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SOMALILAND AN INTRODUCTION By Ministry of Energy
SOMALILAND Ø Somaliland is situated in the eastern horn of Africa (08 o 00’. – 11 o. 30’ N) &(42 o 30’ 49 o 00’ E) Ø It shares borders with Djibouti, Ethiopia and Somalia
SOMALILAND Ø Somaliland is about the size of England & Wales with an area of 137, 600 Km 2 Ø The population of Somaliland is estimated at 2. 0 million Ø The average population growth is 3. 1% and the population density is approximately 15 persons pr. Km 2
The map SOMALILAND SOMALIA
The Map of Somaliland
General Information Ø Languages: Somali is the official language. English & Arabic are also widely spoken. Ø The capital is Hargeisa with a population of 0. 3 million. Ø The other main towns are: Burao, Borama, Berbera (main port), Erigabo and Las Anod.
A Brief History Somaliland was under British rule from 1884 until June 26 th 1960. The country was then known as British Somaliland. It was a Protectorate. Ø Independence was gained June 26 th 1960. Somaliland was admitted to the UN and was recognized by 35 countries in the first week prior to joining the former Italian Somalia on July 1 st to form the Somali Republic. Ø
A Brief History (contd. ) The union between the Somalia & Somaliland did not work and led to a civil war between 1980 and 1991. Ø After the collapse of the Somali Republic, the people of Somaliland decided to withdraw from the union with Somalia and reinstate Somaliland’s sovereignty. An internationally monitored referendum on the constitution confirmed the people’s wish to re-gain their independence. Ø
Political System The country is a REPUBLIC. Ø The LEGISLATIVE assembly is composed of two chambers: Ø Ø An ELDER’S Chamber: The ‘GURTI’ Ø An elected House of REPRESENTATIVES An elected PRESIDENT Ø An elected VICE PRESIDENT Ø A cabinet of Ministers nominated by the President and APPROVED by the legislative assemblies. Ø An INDEPENDENT JUDICIARY Ø
The Economy Ø The backbone of the economy is livestock. Ø Remitances from Somalilanders living abroad play also a big role in the economy.
THE CURRENCY SOMALILAND SHILLING 1 US $ = 7000 SL. SH
Main Roads Map
Petroleum Industry Status Ø Not more than 20 wells drilled (some of them as early as 1940’s) Ø Live oil seeps exist in block 32 south east of Berbera Ø The former government gave concessions to some western companies in the late 80’s. Ø A force majuere was declared after the break of the war in Somaliland
The Concessions ( as per. 1991) M 10 A M 11 30 32 35 27 33 28
Somaliland’s Current Oil Policy Ø The conditions that brought about the force majeure do not exist anymore. Ø Re-negotiate new concessions with interested parties (including the old concession holders)
Hydrocarbons Potential Ø The sedimentary cover of Somaliland includes post-Triassic continental and marine strata which accumulated in basins related to the disintegration of the Gondwanaland. Among these, the Berbera and Ahl Mado basins are the most important basins stratigraphically and hydrocarbon potential.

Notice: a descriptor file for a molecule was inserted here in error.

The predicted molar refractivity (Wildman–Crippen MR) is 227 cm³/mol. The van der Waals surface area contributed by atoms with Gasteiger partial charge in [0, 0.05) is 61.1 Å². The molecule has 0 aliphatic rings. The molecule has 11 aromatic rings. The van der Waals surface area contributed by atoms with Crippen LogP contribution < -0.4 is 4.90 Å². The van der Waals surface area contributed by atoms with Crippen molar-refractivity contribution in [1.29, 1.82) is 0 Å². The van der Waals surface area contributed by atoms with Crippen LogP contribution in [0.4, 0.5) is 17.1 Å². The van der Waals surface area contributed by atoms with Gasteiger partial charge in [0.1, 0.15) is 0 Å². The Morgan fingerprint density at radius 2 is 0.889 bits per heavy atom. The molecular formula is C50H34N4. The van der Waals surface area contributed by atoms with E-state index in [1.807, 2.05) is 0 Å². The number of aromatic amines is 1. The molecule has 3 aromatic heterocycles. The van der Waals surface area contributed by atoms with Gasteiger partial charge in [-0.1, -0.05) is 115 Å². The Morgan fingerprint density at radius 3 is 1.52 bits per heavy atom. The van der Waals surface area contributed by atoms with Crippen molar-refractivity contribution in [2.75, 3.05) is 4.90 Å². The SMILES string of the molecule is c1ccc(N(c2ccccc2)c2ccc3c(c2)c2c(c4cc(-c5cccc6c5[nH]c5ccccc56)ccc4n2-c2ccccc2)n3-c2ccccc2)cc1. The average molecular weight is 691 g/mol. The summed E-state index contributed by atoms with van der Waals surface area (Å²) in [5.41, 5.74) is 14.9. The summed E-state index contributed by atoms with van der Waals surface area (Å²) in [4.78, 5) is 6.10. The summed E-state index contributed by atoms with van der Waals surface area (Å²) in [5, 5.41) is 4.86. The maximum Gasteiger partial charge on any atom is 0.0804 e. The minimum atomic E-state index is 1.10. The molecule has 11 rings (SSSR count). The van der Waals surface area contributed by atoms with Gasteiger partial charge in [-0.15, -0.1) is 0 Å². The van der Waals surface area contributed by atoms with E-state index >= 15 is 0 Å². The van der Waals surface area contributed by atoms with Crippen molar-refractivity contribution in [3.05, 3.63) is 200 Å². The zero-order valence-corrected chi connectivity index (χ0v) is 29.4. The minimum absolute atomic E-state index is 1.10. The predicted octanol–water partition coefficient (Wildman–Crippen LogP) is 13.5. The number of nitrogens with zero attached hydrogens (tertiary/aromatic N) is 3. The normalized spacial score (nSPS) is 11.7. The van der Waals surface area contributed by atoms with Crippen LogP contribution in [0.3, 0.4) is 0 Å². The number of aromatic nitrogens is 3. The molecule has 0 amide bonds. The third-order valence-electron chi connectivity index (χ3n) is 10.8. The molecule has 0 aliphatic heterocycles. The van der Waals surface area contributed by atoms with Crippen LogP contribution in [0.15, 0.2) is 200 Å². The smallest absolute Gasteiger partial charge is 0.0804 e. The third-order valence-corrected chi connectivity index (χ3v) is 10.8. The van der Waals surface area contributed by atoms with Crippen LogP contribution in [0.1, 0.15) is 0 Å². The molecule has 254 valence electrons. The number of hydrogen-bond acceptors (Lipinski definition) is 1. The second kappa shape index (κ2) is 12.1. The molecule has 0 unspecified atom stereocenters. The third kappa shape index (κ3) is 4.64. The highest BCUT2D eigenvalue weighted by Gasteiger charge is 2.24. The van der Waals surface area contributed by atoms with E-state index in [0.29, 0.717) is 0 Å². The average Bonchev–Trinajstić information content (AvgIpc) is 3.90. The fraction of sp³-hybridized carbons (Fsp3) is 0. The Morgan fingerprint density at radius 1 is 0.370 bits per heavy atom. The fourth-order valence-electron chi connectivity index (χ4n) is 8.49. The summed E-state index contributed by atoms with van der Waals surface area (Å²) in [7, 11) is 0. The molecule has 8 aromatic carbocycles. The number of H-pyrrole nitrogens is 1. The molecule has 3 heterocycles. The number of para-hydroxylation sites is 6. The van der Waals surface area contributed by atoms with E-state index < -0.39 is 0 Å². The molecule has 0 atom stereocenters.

Hydrocarbon Plays (courtesy M. Ali) l Primary Exploration Interest: Pre-rift Jurrasic Eocene sequences Secondary Exploration Interest: Oligocene-Miocene syn-rift sequences of the gulf of Aden
Source rocks Jurassic: Numerous excellent quality sources rocks of jurassic age are known along the coastal margin, including Bihendula area SE of Berbera(Shales in Daghani formation and Wanderer limestone)in Dagah Shabelle 1. Cretaceous: The late Cretaceous Shales of Jesomma formation contain good source potential. Paleocene-Eocene: In Daba Qua-1 agood potential source rock(Auradu limestone) which had TOC of 3% was encountered.
Reservoir Rocks Numerous reservoirs are possible within the presyn and post-rift rocks of the Gulf of Aden. Reservoir rocks for the pre-rift sequence invlude both carbonates(Palaeogene and Cretaceous-Jurassic)and sandstones(cretaceous and basal jurassic). Reservoir rocks in post-rift sequences are pricinpally sandstones with secondary carbonate reservoirs
Traps l The primary structural traps are rollover anticlines associated with major growth faults that become listric above the pre-rift section. Stratigraphic are also important, particularly in the offshore areas.
Seals l Seals are comprised by interbeded shales for the pre-rift sequence, and with Eocene anhydrites also forming a regional seal.
Two Promising Basins Berbera Basin Ahl Mado Basin
Hydrocarbons Potential (contd. ) Ø Based on published and unpublished data, the geology of these basins proves that oil and gas have been generated with favorable reservoirs, as well as structural and stratigraphic traps. Moreover, continuation of these basins across the gulf, matching the hydrocarbon-producing Marib. Hajar and Say'un-Al Masila basins of Yemen, raises the hydrocarbon prospect of Somaliland. ABSTRACTS (AAPG) EASTERN SECTION 2000 MEETING
Eocene & Paleocene Source Rocks (Journal of Petroleum Geology – April 1992) Somaliland 1)No Source (or no data) 2) Fair-Poor 3) Good-Excellent
Cretaceous Source Rocks Potential (Journal of Petroleum Geology – April 1992) Somaliland 1)No Source (or no data) 2) Fair-Poor 3) Good-Excellent
Current Activities Ø Somaliland is actively seeking international E&P companies to invest in the energy sector. Ø The government signed a long term agreement with TGS-NOPEC to carry out non-exclusive seismic surveys offshore. This includes the marketting of new and legacy data as well.
Waa Mahadsantiin Thank you